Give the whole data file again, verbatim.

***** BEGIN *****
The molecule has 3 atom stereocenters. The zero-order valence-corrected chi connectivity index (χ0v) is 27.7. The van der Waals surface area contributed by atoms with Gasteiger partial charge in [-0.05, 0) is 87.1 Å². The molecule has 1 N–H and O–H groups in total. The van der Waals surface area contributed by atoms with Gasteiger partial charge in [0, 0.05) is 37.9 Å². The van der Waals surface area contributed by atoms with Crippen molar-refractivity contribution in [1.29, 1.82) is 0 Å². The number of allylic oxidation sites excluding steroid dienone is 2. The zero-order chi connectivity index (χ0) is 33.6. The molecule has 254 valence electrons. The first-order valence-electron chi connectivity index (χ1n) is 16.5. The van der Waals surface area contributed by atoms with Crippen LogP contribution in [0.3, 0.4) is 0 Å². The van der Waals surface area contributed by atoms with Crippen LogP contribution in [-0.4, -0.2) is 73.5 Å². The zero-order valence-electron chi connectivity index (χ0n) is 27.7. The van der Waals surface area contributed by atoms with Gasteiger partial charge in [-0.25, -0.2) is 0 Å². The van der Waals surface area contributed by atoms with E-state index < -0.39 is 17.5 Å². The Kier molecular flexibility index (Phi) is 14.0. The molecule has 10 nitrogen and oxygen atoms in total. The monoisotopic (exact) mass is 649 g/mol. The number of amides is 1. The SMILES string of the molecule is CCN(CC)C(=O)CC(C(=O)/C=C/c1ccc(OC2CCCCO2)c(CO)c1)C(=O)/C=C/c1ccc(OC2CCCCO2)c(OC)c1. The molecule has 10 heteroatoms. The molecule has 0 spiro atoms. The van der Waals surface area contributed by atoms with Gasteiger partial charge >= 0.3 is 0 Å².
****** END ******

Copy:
The molecule has 3 atom stereocenters. The zero-order valence-corrected chi connectivity index (χ0v) is 27.7. The van der Waals surface area contributed by atoms with Gasteiger partial charge in [-0.05, 0) is 87.1 Å². The molecule has 1 N–H and O–H groups in total. The van der Waals surface area contributed by atoms with Gasteiger partial charge in [0, 0.05) is 37.9 Å². The van der Waals surface area contributed by atoms with Crippen molar-refractivity contribution in [1.29, 1.82) is 0 Å². The number of allylic oxidation sites excluding steroid dienone is 2. The zero-order chi connectivity index (χ0) is 33.6. The molecule has 254 valence electrons. The first-order valence-electron chi connectivity index (χ1n) is 16.5. The van der Waals surface area contributed by atoms with Crippen LogP contribution in [0.3, 0.4) is 0 Å². The van der Waals surface area contributed by atoms with Crippen LogP contribution in [-0.4, -0.2) is 73.5 Å². The zero-order valence-electron chi connectivity index (χ0n) is 27.7. The van der Waals surface area contributed by atoms with Gasteiger partial charge in [-0.25, -0.2) is 0 Å². The van der Waals surface area contributed by atoms with E-state index < -0.39 is 17.5 Å². The Kier molecular flexibility index (Phi) is 14.0. The molecule has 10 nitrogen and oxygen atoms in total. The monoisotopic (exact) mass is 649 g/mol. The number of amides is 1. The SMILES string of the molecule is CCN(CC)C(=O)CC(C(=O)/C=C/c1ccc(OC2CCCCO2)c(CO)c1)C(=O)/C=C/c1ccc(OC2CCCCO2)c(OC)c1. The molecule has 10 heteroatoms. The molecule has 0 spiro atoms. The van der Waals surface area contributed by atoms with Gasteiger partial charge >= 0.3 is 0 Å².